Q: My friend prepared his will and specified that his house would go to his girlfriend. She had contributed money to the upkeep while they were together.
At the time, they both owned the home. Subsequently, they decided to break up. When they split up, she agreed to quitclaim her interest to my friend in exchange for the amount she contributed to the home. The document she signed conveyed her ownership in the home to him, released her interest in the property forever, and she agreed not to claim any future right to the property.
My friend died and it turns out that he never changed his will. Now she wants the house. His kids want to know whether she has any rights to the home.
A: Your late friend’s situation is a textbook example of why estate plans need to be reviewed regularly, but in particular, after a major change of life: relationships starting and ending; having a baby; receiving a major inheritance; extended family or the special needs of an adult child, whether due to illness, addiction, abusive relationship, etc.
Estate plans typically include a will, a living will, powers of attorney for health care and financial matters, various types of insurance and possibly trusts. If you don’t keep these up to date as your life goes through various changes, your heirs could wind up with a nightmare scenario, which is what this sounds like.
So, let’s unpack it: You said that the girlfriend signed over her right to the home when they split up. At that point, she could not have made a claim against the home, but what we don’t know is what your friend’s wishes were with respect to the disposition of the home after his death.
That’s where your friend’s will comes into play. When a person signs a last will and testament, the document shows the world what that person wanted done with their worldly possessions at the time the document was finalized. A will is considered the final legal documentation that lets the world know who should get what from the deceased person’s estate (and who doesn’t get anything).
Crafting a legally-binding will means going through many hoops to finalize the document. The process starts with finding an attorney or buying a software program to draft the will. In either instance, he answered a ton of questions about what he owned and what he wanted done with his real estate and other assets. When he finished answering all the questions, the result was his last will and testament that included information about who was going to get his home.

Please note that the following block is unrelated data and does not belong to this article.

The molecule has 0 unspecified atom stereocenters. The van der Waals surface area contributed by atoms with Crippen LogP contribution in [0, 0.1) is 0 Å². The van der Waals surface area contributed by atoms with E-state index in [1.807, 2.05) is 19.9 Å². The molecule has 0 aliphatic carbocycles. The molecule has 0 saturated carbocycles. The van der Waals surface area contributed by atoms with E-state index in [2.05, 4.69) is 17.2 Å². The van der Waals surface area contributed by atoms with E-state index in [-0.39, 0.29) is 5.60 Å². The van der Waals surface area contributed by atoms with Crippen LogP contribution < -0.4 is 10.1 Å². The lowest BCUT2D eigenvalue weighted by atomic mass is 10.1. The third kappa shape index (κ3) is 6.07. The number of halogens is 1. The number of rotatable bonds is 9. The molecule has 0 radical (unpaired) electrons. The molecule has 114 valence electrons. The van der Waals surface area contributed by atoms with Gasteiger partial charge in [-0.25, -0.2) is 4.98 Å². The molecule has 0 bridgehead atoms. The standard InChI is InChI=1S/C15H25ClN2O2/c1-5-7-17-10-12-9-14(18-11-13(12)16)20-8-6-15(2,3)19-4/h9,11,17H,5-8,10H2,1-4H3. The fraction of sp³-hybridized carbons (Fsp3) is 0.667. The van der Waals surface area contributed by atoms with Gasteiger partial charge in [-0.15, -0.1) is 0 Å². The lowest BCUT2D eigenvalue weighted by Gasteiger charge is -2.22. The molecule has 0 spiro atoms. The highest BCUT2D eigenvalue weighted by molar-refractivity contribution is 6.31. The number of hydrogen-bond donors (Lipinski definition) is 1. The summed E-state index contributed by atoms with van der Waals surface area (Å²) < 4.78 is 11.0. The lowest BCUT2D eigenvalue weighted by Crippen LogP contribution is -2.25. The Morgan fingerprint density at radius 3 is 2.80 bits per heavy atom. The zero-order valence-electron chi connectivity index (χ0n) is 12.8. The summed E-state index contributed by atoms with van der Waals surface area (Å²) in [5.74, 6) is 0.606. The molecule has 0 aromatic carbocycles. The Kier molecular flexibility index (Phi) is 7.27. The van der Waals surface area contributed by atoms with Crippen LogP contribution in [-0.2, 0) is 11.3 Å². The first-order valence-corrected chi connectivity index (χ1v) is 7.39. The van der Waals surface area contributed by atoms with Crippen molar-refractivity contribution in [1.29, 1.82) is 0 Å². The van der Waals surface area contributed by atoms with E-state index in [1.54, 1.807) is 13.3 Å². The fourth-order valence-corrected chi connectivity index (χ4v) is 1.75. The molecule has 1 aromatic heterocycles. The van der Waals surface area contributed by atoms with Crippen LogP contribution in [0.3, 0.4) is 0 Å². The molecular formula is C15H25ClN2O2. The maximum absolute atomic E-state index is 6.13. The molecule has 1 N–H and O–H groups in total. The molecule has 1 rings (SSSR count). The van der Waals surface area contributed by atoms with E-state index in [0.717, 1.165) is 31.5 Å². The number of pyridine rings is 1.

But the process didn’t end there. Your friend then had to sign the document before a notary and several witnesses. He might have even initialed each page of the document. If you were to see the document, you’d probably see his signature or initials on each page and on the last page the signature of a notary with the notary stamp and the signature of up to three witnesses.
That’s a lot of steps to go through, and the purpose of the process is to make sure that the document evidences his wishes and sufficient people see your friend sign the document to know that he was “of sound mind” when he signed it.
That’s why, in general, a will prevails over just about everything else. When couples get divorced and fail to change their wills, their wills may result in the ex-spouse getting property that the ex-spouse never thought they’d get. The same is true between friends, parents and children or anyone else.
We understand that the girlfriend signed the document relinquishing any claim to the home, but we can’t know whether your friend wanted her to get the house anyway. We don’t know if he forgot to change his will or intentionally didn’t change the will. Because the will generally is the final word, it’s likely that the girlfriend has a right to the home unless it turns out that your friend put his children onto the title as joint tenants with rights of survivorship.
Regular readers of this column know that we generally don’t recommend putting title to the property into your children’s names. But, if your friend happened to put his children onto the title, then the children would receive ownership of the property even if your friend’s will named his ex-girlfriend.
But, if he didn’t change title to the property, and if the will names her as the beneficiary of the home, then the executor of the estate likely is bound to follow the instructions given in the will. Now, if your friend signed an amendment to the will or you find some other clear information that shows that your friend in no way shape or form wanted to have the home, the kids might be able to dispute her right to the home. But that’s an uphill battle.
Laws may differ slightly from state to state, and your friend’s situation may include other facts that could change the outcome. His kids may want to talk with a probate attorney to discuss their options going forward.
(Ilyce Glink is the author of “100 Questions Every First-Time Home Buyer Should Ask” (4th Edition). She is also the CEO of Best Money Moves, an app that employers provide to employees to measure and dial down financial stress. Samuel J. Tamkin is a Chicago-based real estate attorney. Contact Ilyce and Sam through her website, ThinkGlink.com.)
©2020 Ilyce R. Glink and Samuel J. Tamkin. Distributed by Tribune Content Agency, LLC.
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